I understand raccoons need to eat too, just not my chickens. I can't argue with nature, but I can keep my pets safe. Although their suburban yard is large, they have limited space to run and hid for cover. They are trapped.
Only in Washington, D.C. is nothing portrayed as something. Out in the nation, not so much. And so it was late last week that the Obama Administration took a victory lap for not making life even more miserable for some of the most abused workers in America.
The food you eat is the biggest socio-political decision you make each day. However, conditions and treatment of animals is not only a moral issue. Animal treatment has a direct impact on the health of American consumers.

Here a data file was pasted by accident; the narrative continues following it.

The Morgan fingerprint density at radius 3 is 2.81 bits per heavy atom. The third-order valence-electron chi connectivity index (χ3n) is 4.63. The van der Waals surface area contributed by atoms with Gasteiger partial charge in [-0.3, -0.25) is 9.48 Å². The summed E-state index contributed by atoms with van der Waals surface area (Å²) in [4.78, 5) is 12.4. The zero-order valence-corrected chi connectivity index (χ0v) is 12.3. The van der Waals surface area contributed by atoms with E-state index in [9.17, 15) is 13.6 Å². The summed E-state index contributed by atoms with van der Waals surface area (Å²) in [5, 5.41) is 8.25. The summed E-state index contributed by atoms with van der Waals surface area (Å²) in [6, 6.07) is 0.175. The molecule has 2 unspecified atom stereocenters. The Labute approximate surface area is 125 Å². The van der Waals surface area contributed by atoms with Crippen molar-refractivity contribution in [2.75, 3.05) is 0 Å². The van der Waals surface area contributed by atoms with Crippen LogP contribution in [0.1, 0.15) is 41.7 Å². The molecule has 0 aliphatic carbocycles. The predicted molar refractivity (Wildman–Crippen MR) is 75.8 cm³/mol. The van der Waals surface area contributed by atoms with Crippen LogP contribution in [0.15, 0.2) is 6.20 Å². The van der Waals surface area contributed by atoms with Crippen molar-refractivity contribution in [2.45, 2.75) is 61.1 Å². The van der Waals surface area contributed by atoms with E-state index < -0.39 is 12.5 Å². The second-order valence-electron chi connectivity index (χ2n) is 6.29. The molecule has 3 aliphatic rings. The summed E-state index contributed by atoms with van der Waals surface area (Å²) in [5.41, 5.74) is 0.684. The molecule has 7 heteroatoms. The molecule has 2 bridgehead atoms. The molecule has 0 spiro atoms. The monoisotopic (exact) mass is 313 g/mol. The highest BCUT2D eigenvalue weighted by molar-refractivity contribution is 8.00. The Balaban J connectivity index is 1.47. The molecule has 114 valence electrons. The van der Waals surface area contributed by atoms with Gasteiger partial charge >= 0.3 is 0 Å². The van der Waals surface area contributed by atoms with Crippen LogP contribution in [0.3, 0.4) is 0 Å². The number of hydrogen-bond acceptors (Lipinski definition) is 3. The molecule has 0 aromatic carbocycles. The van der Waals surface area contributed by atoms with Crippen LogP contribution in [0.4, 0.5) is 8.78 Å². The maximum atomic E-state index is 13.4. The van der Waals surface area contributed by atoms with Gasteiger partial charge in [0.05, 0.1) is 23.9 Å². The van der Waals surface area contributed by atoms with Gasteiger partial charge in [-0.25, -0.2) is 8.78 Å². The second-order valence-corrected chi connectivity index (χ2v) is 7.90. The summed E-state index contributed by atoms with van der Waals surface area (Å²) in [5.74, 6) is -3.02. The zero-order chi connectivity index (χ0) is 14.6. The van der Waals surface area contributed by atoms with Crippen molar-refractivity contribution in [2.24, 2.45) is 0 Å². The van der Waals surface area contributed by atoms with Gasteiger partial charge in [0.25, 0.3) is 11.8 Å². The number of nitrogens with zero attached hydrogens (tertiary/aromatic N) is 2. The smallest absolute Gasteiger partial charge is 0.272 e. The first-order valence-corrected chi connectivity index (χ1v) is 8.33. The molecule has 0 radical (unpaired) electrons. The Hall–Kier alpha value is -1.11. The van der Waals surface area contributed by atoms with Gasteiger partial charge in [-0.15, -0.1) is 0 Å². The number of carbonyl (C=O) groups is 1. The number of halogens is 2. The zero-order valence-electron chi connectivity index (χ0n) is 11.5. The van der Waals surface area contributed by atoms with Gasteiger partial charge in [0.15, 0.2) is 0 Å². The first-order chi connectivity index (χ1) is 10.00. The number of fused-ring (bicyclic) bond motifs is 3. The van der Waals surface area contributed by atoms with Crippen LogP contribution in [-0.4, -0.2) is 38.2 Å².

We're in deep doo-doo from the global threat of superbugs. The December announcement by the Food and Drug Administration (FDA) puts that threat back in the news. But I'm underwhelmed by FDA's response, and here's why.
In 2013, goods for good launched nine community enterprises. Jobs are being created and the local economies are improving. As goods for good enters an unprecedented period of growth, we remain steadfast in our commitment to the children of Malawi.
What haunts me most is not the countless studies that document the inhumane treatment of animals or the research by the Environmental Working Group that established that each ounce of turkey consumed has the carbon footprint of driving a mile in a car.